This week was a monster for DePaul. In preparing for our matches we had to weed 17 people of our 40 plus regular ballers. The greater majority of our veterans have been injured in non dodgeball related injuries, while others had work and all the right excuses. Then on the Wednesday before, one of our drivers texted us and said he broke his collarbone. By our Thursday dodgeball night, we had barely enough car space for 14 players, bringing just five people with tournament experience. And I got my neighbor’s bike was stolen on Tuesday.

We received our club shirts just a week before travel, and with no free time I managed to heat-press the traveling shirts so we might look like a team. Kevin Hill managed to get the waivers in, and I managed to take two of my cars to fill the space left by our other driver’s injury.

We ended up leaving only 15 minutes late, a small record for DePaul Dodgeball.  But after 60 minutes of driving in the rain, Kevin’s car suffered a blown out tire near Ottawa, IL. He had to wait more than two hours for a new tire to be installed. In the mean time, 8 members of the team continued onto Western. By this time, Western and the rest of the teams had already started playing. We made a small pit stop, and the Chicago Eight decided to keep going as we were more than half-way there.

Arriving an hour or two late, DePaul is forced to play three matches in a row, with only 8 people for the first match. Fortunately, UWP was awesome and really fun to play since they had only brought 11 people. For these 8 person matches, only Kuncklepuck [#54] and myself had any past tournament experience; the rest of our team were  By the time I got out of the car after that forever stretch of road that is Route 34, I didn’t care what really happened.  I wasn’t going to think about the crap week I just had, I wasn’t going to think about the five hour drive in my really small car, I wasn’t going to worry about the shot clock. I just wanted to run around and be really, really loud. And this is what I did.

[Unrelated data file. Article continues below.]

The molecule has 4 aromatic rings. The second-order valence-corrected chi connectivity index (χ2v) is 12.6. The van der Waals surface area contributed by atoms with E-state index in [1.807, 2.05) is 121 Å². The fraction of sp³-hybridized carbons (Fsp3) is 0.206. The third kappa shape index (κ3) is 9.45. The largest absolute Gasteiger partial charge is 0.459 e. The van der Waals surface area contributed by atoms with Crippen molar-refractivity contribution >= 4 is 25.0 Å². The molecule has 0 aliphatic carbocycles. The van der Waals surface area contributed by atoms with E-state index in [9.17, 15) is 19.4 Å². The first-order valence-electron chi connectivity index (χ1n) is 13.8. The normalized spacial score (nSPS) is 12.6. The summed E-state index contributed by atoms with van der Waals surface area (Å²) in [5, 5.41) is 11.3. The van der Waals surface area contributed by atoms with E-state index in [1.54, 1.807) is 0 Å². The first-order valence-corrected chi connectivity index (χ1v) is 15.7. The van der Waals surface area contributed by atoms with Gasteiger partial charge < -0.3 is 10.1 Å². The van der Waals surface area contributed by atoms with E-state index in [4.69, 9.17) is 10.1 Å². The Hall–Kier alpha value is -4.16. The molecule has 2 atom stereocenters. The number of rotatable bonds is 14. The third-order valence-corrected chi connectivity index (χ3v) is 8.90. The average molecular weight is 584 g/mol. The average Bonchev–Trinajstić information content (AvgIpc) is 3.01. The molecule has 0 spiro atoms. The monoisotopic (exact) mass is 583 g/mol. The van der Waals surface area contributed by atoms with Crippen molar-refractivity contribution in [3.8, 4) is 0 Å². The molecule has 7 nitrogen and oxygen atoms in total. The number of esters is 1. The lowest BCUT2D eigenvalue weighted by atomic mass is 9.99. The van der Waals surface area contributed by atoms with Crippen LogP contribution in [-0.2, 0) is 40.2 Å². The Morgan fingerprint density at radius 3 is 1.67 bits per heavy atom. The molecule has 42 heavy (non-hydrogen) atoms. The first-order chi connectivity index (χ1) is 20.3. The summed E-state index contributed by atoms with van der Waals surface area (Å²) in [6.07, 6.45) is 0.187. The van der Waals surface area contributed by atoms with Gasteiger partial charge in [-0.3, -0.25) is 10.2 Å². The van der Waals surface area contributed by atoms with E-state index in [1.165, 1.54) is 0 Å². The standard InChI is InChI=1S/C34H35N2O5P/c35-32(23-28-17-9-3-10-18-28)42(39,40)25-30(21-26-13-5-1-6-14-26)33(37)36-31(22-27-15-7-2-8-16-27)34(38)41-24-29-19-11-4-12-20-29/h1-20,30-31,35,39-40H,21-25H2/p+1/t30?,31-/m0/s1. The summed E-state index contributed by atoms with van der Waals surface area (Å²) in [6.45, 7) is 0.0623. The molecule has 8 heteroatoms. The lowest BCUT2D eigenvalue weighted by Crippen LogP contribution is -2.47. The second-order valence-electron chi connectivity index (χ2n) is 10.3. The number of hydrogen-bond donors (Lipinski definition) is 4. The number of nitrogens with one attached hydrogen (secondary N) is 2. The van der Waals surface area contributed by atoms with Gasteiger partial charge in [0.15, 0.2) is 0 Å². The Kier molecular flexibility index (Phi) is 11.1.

By our second half with Western Kentucky, reinforcements show up from Kevin Hill’s car, WKU pulls out the crowns, and we continue to have a really fun game. Trick shots, gladiator dodgeball, and pulling an Iron Curtain keeps everyone happy.  Our rookie players really got into our cheers, and it seemed like we had a lot of catches. I believe DePaul definitely had the most fun out of anybody in Macomb.

For the later half of our match with WIU, some of the younger players started getting a little frustrated with how serious WIU was taking the game. I think this might have been part the team being tired from traveling for 5 hours and then playing three straight hours. Another part was the majority of WIU taking dodgeball against DePaul way to serious for the entirety duration of the match. But then again, the majority of DePaul didn’t let it faze them. No matter what they are going to play dodgeball their way, and I’m really proud of the way the team played that whole day.

Since not enough people wanted to stay the night, we decided to hit up Walmart to take advantage of cheaper taxes for the hanging out at home. Then the team had a quick family dinner at Wendy’s before driving home under a full moon. We even managed to stay under budget if you don’t count Kevin’s blown tire.

500 pictures and 500 miles later, DePaul Dodgeball remains undefeated.

NCDA: Headshots Welcome

Story by: Aleks Bomis

Maybe you’re interested in playing a game or sport that’s devoid of all the drills and practices.  It could be that you’re trying to recapture a memory from your youth.  Maybe you’re just looking for activity where “upside your head” is heard frequently.

It’s okay, you can be honest.  You’re among friends.

Anyway, chances are that if you’re on this website, you like the idea of dodgeball.  This is good.  This usually leads to the idea of joining the school intramural league, with their padded foam balls and their no head shot rule.

This is bad.  Forget that garbage, there’s a better alternative: us.

There are three big advantages that the NCDA has over any intramural league, any so-called “pro” league out there, and pretty much everything else.

1 – It’s real dodgeball.  8.5” cheap rubber playground balls that bounce off harmlessly are the weapon of choice.  You’re playing with a huge number of friends.  And yes, you can hit people in the face if you can swing it.

2 – It’s by college kids, for college kids.  No one’s trying to make a buck, there’s no big legislating body issuing bylaws or any of that nonsense, this is about getting together to play people you don’t know and don’t feel bad about smacking around a bit, then possibly hanging out with them afterwards.